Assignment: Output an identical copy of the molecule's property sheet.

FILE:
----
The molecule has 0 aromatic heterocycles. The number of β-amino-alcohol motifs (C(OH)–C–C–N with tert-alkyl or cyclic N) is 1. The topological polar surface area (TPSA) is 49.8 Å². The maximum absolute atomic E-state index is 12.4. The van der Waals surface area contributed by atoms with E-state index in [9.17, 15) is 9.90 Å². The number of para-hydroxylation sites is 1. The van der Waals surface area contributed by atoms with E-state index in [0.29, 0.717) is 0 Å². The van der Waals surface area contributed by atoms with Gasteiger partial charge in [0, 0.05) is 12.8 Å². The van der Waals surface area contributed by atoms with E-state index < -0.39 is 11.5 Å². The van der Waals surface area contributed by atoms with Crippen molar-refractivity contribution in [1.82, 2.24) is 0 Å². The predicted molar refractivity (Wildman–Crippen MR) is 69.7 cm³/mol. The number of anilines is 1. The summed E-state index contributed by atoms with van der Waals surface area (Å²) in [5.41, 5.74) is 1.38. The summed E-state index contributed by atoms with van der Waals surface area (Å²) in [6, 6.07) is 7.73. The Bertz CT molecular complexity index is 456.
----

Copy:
The molecule has 0 aromatic heterocycles. The number of β-amino-alcohol motifs (C(OH)–C–C–N with tert-alkyl or cyclic N) is 1. The topological polar surface area (TPSA) is 49.8 Å². The maximum absolute atomic E-state index is 12.4. The van der Waals surface area contributed by atoms with E-state index in [9.17, 15) is 9.90 Å². The number of para-hydroxylation sites is 1. The van der Waals surface area contributed by atoms with E-state index in [0.29, 0.717) is 0 Å². The van der Waals surface area contributed by atoms with Gasteiger partial charge in [0, 0.05) is 12.8 Å². The van der Waals surface area contributed by atoms with E-state index < -0.39 is 11.5 Å². The van der Waals surface area contributed by atoms with Crippen molar-refractivity contribution in [1.82, 2.24) is 0 Å². The predicted molar refractivity (Wildman–Crippen MR) is 69.7 cm³/mol. The number of anilines is 1. The summed E-state index contributed by atoms with van der Waals surface area (Å²) in [5.41, 5.74) is 1.38. The summed E-state index contributed by atoms with van der Waals surface area (Å²) in [6, 6.07) is 7.73. The Bertz CT molecular complexity index is 456.